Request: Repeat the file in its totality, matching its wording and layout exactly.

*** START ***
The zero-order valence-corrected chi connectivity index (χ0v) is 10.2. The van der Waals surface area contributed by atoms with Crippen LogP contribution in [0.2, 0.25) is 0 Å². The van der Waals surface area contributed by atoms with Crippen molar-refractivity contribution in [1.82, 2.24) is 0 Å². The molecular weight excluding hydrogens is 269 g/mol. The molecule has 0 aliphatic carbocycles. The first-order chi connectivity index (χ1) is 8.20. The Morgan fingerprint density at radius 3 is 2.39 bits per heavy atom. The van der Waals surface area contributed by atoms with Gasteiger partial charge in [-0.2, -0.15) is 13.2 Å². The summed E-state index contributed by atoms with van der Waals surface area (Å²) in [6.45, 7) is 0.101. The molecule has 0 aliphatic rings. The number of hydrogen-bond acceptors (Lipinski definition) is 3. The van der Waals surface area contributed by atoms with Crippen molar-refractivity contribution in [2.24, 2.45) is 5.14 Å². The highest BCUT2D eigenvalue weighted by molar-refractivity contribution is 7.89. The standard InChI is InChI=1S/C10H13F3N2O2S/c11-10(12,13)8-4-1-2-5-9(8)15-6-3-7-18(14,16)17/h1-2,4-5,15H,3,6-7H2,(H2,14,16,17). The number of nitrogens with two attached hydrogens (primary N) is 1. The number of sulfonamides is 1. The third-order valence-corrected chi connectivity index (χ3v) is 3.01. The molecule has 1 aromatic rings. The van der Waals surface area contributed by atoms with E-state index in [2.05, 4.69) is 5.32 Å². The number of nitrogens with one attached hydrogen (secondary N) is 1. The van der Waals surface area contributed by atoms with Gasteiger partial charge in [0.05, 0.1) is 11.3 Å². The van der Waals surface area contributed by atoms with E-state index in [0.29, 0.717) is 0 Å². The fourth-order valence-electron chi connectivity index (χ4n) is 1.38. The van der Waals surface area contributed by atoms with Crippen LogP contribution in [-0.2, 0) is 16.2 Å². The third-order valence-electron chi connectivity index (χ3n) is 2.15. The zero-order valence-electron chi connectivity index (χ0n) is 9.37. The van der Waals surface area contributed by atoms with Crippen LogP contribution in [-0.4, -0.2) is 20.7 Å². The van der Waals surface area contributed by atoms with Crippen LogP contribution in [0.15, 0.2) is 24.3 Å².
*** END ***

The zero-order valence-corrected chi connectivity index (χ0v) is 10.2. The van der Waals surface area contributed by atoms with Crippen LogP contribution in [0.2, 0.25) is 0 Å². The van der Waals surface area contributed by atoms with Crippen molar-refractivity contribution in [1.82, 2.24) is 0 Å². The molecular weight excluding hydrogens is 269 g/mol. The molecule has 0 aliphatic carbocycles. The first-order chi connectivity index (χ1) is 8.20. The Morgan fingerprint density at radius 3 is 2.39 bits per heavy atom. The van der Waals surface area contributed by atoms with Gasteiger partial charge in [-0.2, -0.15) is 13.2 Å². The summed E-state index contributed by atoms with van der Waals surface area (Å²) in [6.45, 7) is 0.101. The molecule has 0 aliphatic rings. The number of hydrogen-bond acceptors (Lipinski definition) is 3. The van der Waals surface area contributed by atoms with Crippen molar-refractivity contribution in [2.24, 2.45) is 5.14 Å². The highest BCUT2D eigenvalue weighted by molar-refractivity contribution is 7.89. The standard InChI is InChI=1S/C10H13F3N2O2S/c11-10(12,13)8-4-1-2-5-9(8)15-6-3-7-18(14,16)17/h1-2,4-5,15H,3,6-7H2,(H2,14,16,17). The number of nitrogens with two attached hydrogens (primary N) is 1. The number of sulfonamides is 1. The third-order valence-corrected chi connectivity index (χ3v) is 3.01. The molecule has 1 aromatic rings. The van der Waals surface area contributed by atoms with E-state index in [2.05, 4.69) is 5.32 Å². The number of nitrogens with one attached hydrogen (secondary N) is 1. The van der Waals surface area contributed by atoms with Gasteiger partial charge in [0.05, 0.1) is 11.3 Å². The van der Waals surface area contributed by atoms with E-state index in [0.29, 0.717) is 0 Å². The fourth-order valence-electron chi connectivity index (χ4n) is 1.38. The van der Waals surface area contributed by atoms with Crippen LogP contribution in [-0.2, 0) is 16.2 Å². The third-order valence-electron chi connectivity index (χ3n) is 2.15. The zero-order valence-electron chi connectivity index (χ0n) is 9.37. The van der Waals surface area contributed by atoms with Crippen LogP contribution in [-0.4, -0.2) is 20.7 Å². The van der Waals surface area contributed by atoms with Crippen LogP contribution in [0.15, 0.2) is 24.3 Å².